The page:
Human beings, in Christian texts, were said to have been made in God's own image. To take this at face value is to believe that God is a broken being.
With every active breath and every silent motion, the flesh of the human body churns with action. Energy is needed for DNA replication. Energy is needed for cytokinesis. Energy is required for the binding of myosin to actin, and for active transport, and for maintaining the homeostasis required for life. Energy is needed to create the chemicals we interpret as emotion: little units of meaningless consequence outside of their cerebral context.
In bringing order upon ourselves, engineering complex eyes and organs and lives, we actively engage with a cycle destroying us. The struggle against life, the constant investment in a higher order, is maintained by the degredation of other energies. Such energies cannot be created, nor can they be destroyed. They can only be transferred, used, and dissappated. Every warm touch of a lover's hand carries with it the sentiments of a dying universe. The human life is created in exchange for chaos.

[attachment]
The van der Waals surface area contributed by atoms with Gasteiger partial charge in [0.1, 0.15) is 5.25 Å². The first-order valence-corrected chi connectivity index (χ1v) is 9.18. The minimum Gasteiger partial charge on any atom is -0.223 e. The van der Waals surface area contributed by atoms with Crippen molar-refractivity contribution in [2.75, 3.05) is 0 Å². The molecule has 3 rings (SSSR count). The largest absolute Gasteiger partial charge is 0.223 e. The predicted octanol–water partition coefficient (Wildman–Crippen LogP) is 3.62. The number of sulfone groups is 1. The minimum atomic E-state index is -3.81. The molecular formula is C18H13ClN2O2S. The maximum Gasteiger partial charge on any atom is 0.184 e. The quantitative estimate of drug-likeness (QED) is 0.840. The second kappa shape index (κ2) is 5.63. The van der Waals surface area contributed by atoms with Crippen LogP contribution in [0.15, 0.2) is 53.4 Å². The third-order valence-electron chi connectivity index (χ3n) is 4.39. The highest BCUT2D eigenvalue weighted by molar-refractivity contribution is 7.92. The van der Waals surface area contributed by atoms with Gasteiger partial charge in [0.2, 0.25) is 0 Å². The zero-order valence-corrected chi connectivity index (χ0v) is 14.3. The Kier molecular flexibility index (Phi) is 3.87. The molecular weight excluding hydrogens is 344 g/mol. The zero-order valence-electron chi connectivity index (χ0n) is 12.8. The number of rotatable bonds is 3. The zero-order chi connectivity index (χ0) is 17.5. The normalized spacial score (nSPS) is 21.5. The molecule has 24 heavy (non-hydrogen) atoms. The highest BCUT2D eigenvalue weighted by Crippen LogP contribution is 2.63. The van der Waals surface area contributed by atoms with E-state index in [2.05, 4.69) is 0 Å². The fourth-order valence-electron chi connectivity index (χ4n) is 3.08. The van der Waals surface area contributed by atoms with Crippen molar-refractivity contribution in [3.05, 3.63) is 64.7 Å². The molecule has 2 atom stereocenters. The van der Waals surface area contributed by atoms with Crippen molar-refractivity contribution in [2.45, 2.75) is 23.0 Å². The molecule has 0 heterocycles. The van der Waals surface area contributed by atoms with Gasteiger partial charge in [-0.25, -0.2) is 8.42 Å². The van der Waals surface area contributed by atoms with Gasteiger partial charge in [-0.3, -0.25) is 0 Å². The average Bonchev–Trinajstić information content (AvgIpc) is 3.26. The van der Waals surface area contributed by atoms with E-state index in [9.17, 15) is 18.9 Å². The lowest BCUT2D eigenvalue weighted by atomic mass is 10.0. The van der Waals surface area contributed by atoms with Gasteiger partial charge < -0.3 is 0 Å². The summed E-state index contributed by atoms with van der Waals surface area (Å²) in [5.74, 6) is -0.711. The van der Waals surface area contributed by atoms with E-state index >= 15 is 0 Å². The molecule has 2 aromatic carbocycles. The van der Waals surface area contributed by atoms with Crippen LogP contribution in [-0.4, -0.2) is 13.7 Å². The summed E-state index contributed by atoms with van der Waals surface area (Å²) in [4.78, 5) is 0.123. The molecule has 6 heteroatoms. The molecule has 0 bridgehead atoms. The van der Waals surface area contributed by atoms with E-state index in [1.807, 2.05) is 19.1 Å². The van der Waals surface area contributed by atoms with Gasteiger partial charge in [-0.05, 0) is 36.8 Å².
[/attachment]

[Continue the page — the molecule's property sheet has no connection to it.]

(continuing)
The closed system becomes a suffocating cell. The breaths of a inmate becoming heavy with carbon dioxide become our universe's trend towards the cold. With time, our souls become heavy and slow. Yet the universe only accelerates towards nothingness, towards total dissipation. Our world has been engineered to die.
God was born with a sick, broken body, and humanity has inherited his illness. We are units of entropy. Our deaths are written into our lives. Without illness, we become representative of nothing; our worth is solely written in our tireless will to continue in the face of futility. Only by accepting this totality of human nature is it possible to reach singularity. The human soul exists only as a whole by realizing and uniting its fractured nature.